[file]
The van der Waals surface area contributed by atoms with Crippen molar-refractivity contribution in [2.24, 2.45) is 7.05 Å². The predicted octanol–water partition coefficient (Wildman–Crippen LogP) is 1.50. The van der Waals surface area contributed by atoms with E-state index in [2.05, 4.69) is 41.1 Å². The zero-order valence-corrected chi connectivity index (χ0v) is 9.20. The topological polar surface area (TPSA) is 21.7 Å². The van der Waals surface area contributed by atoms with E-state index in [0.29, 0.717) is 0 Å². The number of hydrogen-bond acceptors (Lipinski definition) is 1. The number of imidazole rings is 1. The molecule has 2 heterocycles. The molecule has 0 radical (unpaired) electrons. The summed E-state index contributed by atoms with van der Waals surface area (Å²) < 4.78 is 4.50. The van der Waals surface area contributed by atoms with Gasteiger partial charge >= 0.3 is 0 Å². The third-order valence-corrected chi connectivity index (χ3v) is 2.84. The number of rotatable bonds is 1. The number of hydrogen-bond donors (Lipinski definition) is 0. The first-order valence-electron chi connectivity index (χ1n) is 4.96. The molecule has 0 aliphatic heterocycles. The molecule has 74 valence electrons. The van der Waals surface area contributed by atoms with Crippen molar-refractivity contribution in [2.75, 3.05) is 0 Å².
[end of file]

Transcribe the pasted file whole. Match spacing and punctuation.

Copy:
The van der Waals surface area contributed by atoms with Crippen molar-refractivity contribution in [2.24, 2.45) is 7.05 Å². The predicted octanol–water partition coefficient (Wildman–Crippen LogP) is 1.50. The van der Waals surface area contributed by atoms with E-state index in [2.05, 4.69) is 41.1 Å². The zero-order valence-corrected chi connectivity index (χ0v) is 9.20. The topological polar surface area (TPSA) is 21.7 Å². The van der Waals surface area contributed by atoms with E-state index in [0.29, 0.717) is 0 Å². The number of hydrogen-bond acceptors (Lipinski definition) is 1. The number of imidazole rings is 1. The molecule has 2 heterocycles. The molecule has 0 radical (unpaired) electrons. The summed E-state index contributed by atoms with van der Waals surface area (Å²) < 4.78 is 4.50. The van der Waals surface area contributed by atoms with Gasteiger partial charge >= 0.3 is 0 Å². The third-order valence-corrected chi connectivity index (χ3v) is 2.84. The number of rotatable bonds is 1. The number of hydrogen-bond donors (Lipinski definition) is 0. The first-order valence-electron chi connectivity index (χ1n) is 4.96. The molecule has 0 aliphatic heterocycles. The molecule has 74 valence electrons. The van der Waals surface area contributed by atoms with Crippen molar-refractivity contribution in [2.75, 3.05) is 0 Å².